The usage examples, on the other hand, were a hilarious surprise. Here's the grammar checker's entry:
"Who", "That" or "Which"
Generally, use "who" or "whom" to refer to people. Use "that" or "which" to refer to anything non-human.
Instead of: She bought the desk, whom he was selling.
Consider: She bought the desk, which he was selling.
Instead of: They saw the play who got good reviews.
Consider: They saw the play that got good reviews.
Could this be the honest effort of a non-native speaker, or is it evidence of a sly sense of humor lurking behind the grammar checker's sober exterior? And are there other entries with equally subversive usage "explanations"? That would be the best surprise of all.

Tuesday, April 10, 2012

They f--- you up, those stylebook rules

Michiko Kakutani has a review of Philip Larkin’s “Complete Poems” in the New York Times today, and she tries to quote one of the funniest and most famous of them. But it's the Times, so of course she can't print the bad word in the poem. She can't even use the first letter -- such hints are "offensive or coy." The rule is that "an article should not seem to be saying, 'Look, I want to use this word, but they won't let me.' Generally that principle rules out telltale strings of hyphens or dashes." 

But paraphrases are "sparingly" allowed, and one is allowed here:
They mess you up, "your mum and dad./They may not mean to, but they do./They fill you with the faults they had/And add some extra, just for you."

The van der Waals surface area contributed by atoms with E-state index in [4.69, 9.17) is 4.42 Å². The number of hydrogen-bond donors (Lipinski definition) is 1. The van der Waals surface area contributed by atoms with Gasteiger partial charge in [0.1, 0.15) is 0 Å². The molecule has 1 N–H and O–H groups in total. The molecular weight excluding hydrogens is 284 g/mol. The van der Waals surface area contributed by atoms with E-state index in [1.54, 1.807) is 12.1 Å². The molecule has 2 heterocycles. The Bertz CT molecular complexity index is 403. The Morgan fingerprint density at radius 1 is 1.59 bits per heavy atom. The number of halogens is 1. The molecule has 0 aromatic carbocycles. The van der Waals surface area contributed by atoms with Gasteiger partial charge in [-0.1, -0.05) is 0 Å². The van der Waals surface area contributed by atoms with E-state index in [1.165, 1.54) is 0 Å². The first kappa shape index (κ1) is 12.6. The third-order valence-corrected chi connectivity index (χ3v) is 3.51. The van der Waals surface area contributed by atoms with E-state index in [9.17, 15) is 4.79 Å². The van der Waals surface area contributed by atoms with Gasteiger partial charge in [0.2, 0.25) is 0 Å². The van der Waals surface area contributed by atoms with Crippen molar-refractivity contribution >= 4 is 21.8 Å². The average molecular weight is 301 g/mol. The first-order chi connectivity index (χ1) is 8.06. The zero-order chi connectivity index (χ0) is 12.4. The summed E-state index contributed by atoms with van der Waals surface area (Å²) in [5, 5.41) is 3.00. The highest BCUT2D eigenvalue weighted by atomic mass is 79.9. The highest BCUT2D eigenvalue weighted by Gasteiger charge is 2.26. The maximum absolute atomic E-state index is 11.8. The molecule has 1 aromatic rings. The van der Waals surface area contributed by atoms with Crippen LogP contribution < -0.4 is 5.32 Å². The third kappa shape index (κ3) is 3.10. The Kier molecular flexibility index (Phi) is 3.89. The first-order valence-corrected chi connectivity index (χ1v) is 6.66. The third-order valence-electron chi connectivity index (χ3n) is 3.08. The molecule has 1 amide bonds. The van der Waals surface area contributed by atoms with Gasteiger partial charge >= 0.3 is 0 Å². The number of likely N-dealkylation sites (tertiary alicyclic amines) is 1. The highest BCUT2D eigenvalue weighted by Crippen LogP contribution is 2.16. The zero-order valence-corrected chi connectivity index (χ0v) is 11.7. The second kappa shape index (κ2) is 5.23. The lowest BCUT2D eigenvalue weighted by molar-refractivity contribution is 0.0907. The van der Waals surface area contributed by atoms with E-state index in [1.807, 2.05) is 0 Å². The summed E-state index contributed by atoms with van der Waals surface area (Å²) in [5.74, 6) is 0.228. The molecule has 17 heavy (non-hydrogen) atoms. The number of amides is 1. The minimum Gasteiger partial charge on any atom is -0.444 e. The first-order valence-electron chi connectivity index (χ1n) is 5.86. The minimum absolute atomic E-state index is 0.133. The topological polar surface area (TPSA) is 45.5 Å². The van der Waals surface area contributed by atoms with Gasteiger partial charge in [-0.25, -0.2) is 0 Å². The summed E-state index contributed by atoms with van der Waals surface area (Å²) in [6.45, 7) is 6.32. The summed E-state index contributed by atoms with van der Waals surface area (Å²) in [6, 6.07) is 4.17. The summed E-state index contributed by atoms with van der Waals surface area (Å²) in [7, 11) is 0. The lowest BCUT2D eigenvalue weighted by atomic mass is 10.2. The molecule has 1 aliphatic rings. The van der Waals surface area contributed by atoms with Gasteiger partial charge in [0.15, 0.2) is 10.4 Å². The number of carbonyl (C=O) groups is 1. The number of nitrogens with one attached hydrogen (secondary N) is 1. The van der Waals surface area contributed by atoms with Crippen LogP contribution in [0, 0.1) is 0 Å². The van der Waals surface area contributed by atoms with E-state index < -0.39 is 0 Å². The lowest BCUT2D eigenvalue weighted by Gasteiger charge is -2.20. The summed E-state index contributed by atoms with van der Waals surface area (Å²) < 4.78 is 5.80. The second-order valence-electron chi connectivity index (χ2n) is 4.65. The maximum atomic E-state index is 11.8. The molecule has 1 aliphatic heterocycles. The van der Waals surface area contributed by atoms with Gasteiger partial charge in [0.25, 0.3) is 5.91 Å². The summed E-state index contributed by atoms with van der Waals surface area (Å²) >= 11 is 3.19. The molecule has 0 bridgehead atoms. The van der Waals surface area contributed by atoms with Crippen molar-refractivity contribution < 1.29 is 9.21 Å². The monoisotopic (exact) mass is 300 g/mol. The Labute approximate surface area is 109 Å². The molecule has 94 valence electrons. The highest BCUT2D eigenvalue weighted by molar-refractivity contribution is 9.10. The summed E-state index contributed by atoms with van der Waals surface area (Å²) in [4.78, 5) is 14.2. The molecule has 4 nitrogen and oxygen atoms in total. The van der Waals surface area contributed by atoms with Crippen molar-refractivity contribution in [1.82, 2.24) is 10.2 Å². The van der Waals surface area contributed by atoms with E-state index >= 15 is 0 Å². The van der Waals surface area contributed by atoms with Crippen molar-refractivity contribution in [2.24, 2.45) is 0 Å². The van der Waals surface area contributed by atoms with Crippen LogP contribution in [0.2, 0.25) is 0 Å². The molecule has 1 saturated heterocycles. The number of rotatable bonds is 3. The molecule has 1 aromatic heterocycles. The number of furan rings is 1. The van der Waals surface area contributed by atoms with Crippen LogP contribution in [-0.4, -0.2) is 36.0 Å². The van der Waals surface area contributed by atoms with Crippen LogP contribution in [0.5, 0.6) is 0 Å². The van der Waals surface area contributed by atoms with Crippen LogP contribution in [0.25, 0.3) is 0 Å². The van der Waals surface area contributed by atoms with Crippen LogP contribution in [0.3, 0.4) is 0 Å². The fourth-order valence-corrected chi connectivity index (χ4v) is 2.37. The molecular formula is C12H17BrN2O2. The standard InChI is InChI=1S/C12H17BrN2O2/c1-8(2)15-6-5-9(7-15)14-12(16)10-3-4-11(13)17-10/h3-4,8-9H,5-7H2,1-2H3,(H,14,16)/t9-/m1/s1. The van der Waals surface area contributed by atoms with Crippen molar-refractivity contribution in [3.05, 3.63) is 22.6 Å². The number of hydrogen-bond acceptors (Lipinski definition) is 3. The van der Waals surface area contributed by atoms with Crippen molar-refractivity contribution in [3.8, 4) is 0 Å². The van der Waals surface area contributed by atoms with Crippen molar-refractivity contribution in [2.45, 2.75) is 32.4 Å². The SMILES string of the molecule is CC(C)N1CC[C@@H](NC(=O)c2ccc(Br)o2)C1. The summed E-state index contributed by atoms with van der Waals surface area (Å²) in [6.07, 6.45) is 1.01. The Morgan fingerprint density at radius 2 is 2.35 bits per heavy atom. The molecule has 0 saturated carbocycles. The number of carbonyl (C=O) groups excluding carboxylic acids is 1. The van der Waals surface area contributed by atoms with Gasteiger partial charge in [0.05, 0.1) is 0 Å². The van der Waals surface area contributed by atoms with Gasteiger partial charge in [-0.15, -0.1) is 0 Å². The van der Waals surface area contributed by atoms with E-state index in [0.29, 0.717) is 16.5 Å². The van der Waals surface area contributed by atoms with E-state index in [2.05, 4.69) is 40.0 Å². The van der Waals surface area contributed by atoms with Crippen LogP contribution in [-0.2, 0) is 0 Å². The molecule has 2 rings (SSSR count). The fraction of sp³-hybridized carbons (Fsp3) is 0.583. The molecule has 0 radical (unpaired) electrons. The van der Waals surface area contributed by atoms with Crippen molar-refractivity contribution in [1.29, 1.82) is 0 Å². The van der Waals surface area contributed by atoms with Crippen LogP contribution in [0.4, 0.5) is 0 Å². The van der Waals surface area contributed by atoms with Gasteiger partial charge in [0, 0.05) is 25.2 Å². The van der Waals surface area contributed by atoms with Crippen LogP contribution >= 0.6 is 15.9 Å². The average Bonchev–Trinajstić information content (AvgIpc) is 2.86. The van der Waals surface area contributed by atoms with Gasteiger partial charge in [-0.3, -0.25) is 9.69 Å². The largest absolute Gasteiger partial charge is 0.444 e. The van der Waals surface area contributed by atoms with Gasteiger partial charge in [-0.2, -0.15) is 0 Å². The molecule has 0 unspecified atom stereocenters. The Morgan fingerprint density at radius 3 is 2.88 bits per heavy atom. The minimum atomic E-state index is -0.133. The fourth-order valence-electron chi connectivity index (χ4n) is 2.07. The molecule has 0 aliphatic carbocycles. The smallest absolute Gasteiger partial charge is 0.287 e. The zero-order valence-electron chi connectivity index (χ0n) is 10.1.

I'm not sure this actually passes the no-coy-hints test; it's pretty clear that the first half-line must include a taboo word, and the verb is the obvious candidate. If I were the writer, I think I'd have pleaded to use the rarely permitted [expletive] instead -- or, more likely, just skipped the attempt entirely, given that butchery was a foregone conclusion.

(Update: Edited 4/17 to correct the third line of the quote, where I had typed "fill you up." Thanks, Nancy F.)

Wednesday, April 4, 2012

Data points

A few language tidbits from the past week’s peregrinations:

1. H.W. Fowler demonstrates that he’s OK with using the pronoun that (rather than who/whom) to refer to a person:
It is the second-rate writers, those intent on expressing themselves prettily rather than on conveying their meaning clearly, & still more those whose notions of style are based on a few misleading rules of thumb, that are chiefly open to the allurement of elegant variation.
(From Modern English Usage, 1926; thanks to Ben Yagoda, who quotes the passage in today's post on elegant variation. Fowler doesn’t have a separate entry on the who/that question; the peeve hadn’t yet been invented.)

2. Audiences at a broadcast of the National Theatre's "She Stoops to Conquer" last week were reminded that locutions like “to Janie and I” are not the innovations of a grammar-challenged new generation. We all know Shakespeare wrote "betweeen you and I," but I hadn't heard this one, from the first scene of Oliver Goldsmith’s 1773 play. Mrs. Hardcastle says to her son, as he heads off to the pub:
Tony, where are you going, my charmer? Won't you give papa and I a little of your company, lovey? 
(For much more on the history and behavior of "nominative coordinate objects," see Arnold Zwicky’s comments and bibliographies at his blog. Also, the video of  “She Stoops” will be repeated April 18 at the Coolidge Corner Theatre in Brookline, Mass.)